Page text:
Ahmad was among hundreds of thousands of asylum seekers who have sought refuge in Germany since Chancellor Angela Merkel's decision on September 4th, 2015 to keep the country's borders open to people fleeing war and misery.
Overwhelmed by the sheer numbers of new arrivals that reached over a million in three years, Germany's refugee agency and legal system is running a massive backlog on asylum applications and appeals.
As a result, many migrants have found themselves still in a limbo years after they arrived, uncertain if they will be allowed to stay.
“I've been waiting, but nothing's coming,” he told AFP. Ahmad's initial asylum application was rejected in December 2016 by the Office for Migration and Refugees (BAMF).
But he promptly filed an appeal in January 2017. Since then, he has been waiting for Berlin's courts to decide.
Like the BAMF, the courts are overloaded. Some appeals are similar to Ahmad's, while others are seeking to extend their residency permits. In the most urgent cases, plaintiffs are seeking to obtain stay for deportation orders.
Critics blame mistakes or sloppy decisions made at the BAMF for the legal jam.
“They hired these people who are not qualified” to deal with the delicate mission of determining people's future, said Greens MP Filiz Polat.
As a result, more than one in two BAMF decisions ended up in a legal appeal in the first half of 2018.
At the end of 2017, 372,000 appeals were awaiting examination by the courts, four times more than in 2016, the government said.
In Berlin, “more than two-thirds of the cases have not yet been dealt with by the administrative court for asylum law,” the court said.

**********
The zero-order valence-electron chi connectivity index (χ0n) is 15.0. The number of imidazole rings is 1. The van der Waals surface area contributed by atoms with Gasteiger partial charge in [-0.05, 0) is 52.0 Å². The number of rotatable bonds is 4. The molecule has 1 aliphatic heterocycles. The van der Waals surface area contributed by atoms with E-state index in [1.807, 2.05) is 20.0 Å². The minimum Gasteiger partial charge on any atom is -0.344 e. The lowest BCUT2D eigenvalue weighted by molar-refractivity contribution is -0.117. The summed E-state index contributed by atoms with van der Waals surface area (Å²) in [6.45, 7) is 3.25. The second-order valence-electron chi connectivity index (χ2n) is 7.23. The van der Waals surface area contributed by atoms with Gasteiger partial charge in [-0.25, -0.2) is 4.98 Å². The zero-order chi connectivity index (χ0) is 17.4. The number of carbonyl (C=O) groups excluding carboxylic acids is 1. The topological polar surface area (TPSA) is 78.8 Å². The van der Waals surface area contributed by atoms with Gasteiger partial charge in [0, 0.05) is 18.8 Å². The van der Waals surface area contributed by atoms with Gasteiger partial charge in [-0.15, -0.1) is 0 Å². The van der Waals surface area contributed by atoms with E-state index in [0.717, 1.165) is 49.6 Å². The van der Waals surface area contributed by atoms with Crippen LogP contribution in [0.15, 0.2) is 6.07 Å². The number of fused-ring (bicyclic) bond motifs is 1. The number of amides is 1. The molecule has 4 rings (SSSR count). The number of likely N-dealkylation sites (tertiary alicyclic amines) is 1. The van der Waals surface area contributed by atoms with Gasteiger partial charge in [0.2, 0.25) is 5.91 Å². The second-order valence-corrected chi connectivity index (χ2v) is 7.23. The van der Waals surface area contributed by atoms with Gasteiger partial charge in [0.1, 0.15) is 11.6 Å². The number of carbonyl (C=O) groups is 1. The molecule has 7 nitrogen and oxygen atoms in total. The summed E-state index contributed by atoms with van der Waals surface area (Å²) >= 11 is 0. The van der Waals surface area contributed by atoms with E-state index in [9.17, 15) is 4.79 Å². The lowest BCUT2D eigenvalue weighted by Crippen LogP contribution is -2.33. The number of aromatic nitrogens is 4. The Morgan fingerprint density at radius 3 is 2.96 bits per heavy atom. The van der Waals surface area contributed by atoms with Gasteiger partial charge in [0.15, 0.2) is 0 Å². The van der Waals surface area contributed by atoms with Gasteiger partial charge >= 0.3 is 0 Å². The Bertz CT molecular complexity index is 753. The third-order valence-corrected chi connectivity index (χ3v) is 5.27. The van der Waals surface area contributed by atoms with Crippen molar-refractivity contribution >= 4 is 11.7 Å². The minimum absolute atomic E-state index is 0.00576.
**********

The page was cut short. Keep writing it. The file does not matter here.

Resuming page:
Amid the legal entanglements, migrants like Ahmad are left living in uncertainty.
“It's stressful. I can't live peacefully,” he said.
Migrants are granted temporary residency in Germany pending the final verdicts.
But Ahmad said these permits are for brief stays of three or six months.
Such short permits mean he is effectively locked out of the rental market as landlords want to see permits of at least a year.
For the last two years, Ahmad has shared a room of less than 20 square metres (200 square feet) with two other refugees in a shelter.
Their shared kitchen is upstairs and with communal living comes annoyances of “cigarette issues, promiscuity and noise”, he said.
Meanwhile, a bureaucratic delay elsewhere resulted in a failed Iraqi asylum seeker remaining in eastern Germany, where he allegedly stabbed a man to death in Chemnitz. The killing sparked xenophobic demonstrations.
The suspect should have been deported to Bulgaria – his first port of call in the European Union – but the administration failed to carry out the expulsion in time, according to Interior Minister Horst Seehofer.
Having missed the legal deadline, authorities had to reexamine his dossier from scratch.
Ahmad, a keen football fan whose mop of curls is reminiscent of Egyptian player Mohamed Salah's, dreams of signing up for training in nursing – a sector in which an ageing Germany has a chronic staff shortage.
While waiting for the court decision, he is trying to obtain qualifications that would allow him to get an apprenticeship in the sector.
To make ends meet, he works in the evenings, making cappuccinos in a snack bar.
Data suggests that some headway has been made in getting newcomers into the work force.
Some 290,000 refugees who arrived since 2015 have already found work, according to the employment agency.
The proportion of migrants still dependent on state aid has decreased by 36 percent between 2016 and 2017, it said.
And despite the long wait, Ahmad is determined to make it work in Germany.
“When I arrived in Germany, I didn't have an idea what I should expect. What counted for me was to flee Iraq,” Ahmad said.
“Now I know that my future is here.”